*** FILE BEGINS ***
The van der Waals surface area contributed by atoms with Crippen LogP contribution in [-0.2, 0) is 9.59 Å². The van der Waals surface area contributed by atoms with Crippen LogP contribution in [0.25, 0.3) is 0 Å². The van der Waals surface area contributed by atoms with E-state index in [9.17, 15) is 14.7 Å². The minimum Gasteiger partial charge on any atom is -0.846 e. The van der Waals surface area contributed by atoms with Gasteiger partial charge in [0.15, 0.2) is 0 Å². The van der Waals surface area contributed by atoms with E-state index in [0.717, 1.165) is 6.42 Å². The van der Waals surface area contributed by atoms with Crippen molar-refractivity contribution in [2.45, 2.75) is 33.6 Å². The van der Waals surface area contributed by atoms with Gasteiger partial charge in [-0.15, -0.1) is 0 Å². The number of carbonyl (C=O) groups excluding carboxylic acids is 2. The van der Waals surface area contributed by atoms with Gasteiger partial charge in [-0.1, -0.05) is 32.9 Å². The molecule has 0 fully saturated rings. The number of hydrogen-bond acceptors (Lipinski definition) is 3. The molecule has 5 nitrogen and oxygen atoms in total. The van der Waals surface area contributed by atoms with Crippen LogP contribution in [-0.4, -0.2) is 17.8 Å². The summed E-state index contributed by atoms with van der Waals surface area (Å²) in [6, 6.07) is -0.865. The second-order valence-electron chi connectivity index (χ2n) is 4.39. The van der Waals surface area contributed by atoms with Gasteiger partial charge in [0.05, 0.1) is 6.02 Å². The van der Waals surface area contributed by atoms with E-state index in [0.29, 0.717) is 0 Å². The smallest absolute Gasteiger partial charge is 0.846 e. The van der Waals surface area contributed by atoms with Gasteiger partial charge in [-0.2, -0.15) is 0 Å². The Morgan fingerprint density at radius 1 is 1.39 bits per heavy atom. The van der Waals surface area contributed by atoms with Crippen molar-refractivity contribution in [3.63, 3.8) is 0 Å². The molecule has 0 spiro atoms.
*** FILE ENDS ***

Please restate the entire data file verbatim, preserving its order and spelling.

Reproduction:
The van der Waals surface area contributed by atoms with Crippen LogP contribution in [-0.2, 0) is 9.59 Å². The van der Waals surface area contributed by atoms with Crippen LogP contribution in [0.25, 0.3) is 0 Å². The van der Waals surface area contributed by atoms with E-state index in [9.17, 15) is 14.7 Å². The minimum Gasteiger partial charge on any atom is -0.846 e. The van der Waals surface area contributed by atoms with Gasteiger partial charge in [0.15, 0.2) is 0 Å². The van der Waals surface area contributed by atoms with E-state index in [0.717, 1.165) is 6.42 Å². The van der Waals surface area contributed by atoms with Crippen molar-refractivity contribution in [2.45, 2.75) is 33.6 Å². The van der Waals surface area contributed by atoms with Gasteiger partial charge in [-0.15, -0.1) is 0 Å². The number of carbonyl (C=O) groups excluding carboxylic acids is 2. The van der Waals surface area contributed by atoms with Gasteiger partial charge in [-0.1, -0.05) is 32.9 Å². The molecule has 0 fully saturated rings. The number of hydrogen-bond acceptors (Lipinski definition) is 3. The molecule has 5 nitrogen and oxygen atoms in total. The van der Waals surface area contributed by atoms with Crippen LogP contribution in [-0.4, -0.2) is 17.8 Å². The summed E-state index contributed by atoms with van der Waals surface area (Å²) in [6, 6.07) is -0.865. The second-order valence-electron chi connectivity index (χ2n) is 4.39. The van der Waals surface area contributed by atoms with Gasteiger partial charge in [0.05, 0.1) is 6.02 Å². The van der Waals surface area contributed by atoms with E-state index in [0.29, 0.717) is 0 Å². The smallest absolute Gasteiger partial charge is 0.846 e. The van der Waals surface area contributed by atoms with Gasteiger partial charge in [-0.2, -0.15) is 0 Å². The Morgan fingerprint density at radius 1 is 1.39 bits per heavy atom. The van der Waals surface area contributed by atoms with Crippen molar-refractivity contribution in [3.63, 3.8) is 0 Å². The molecule has 0 spiro atoms.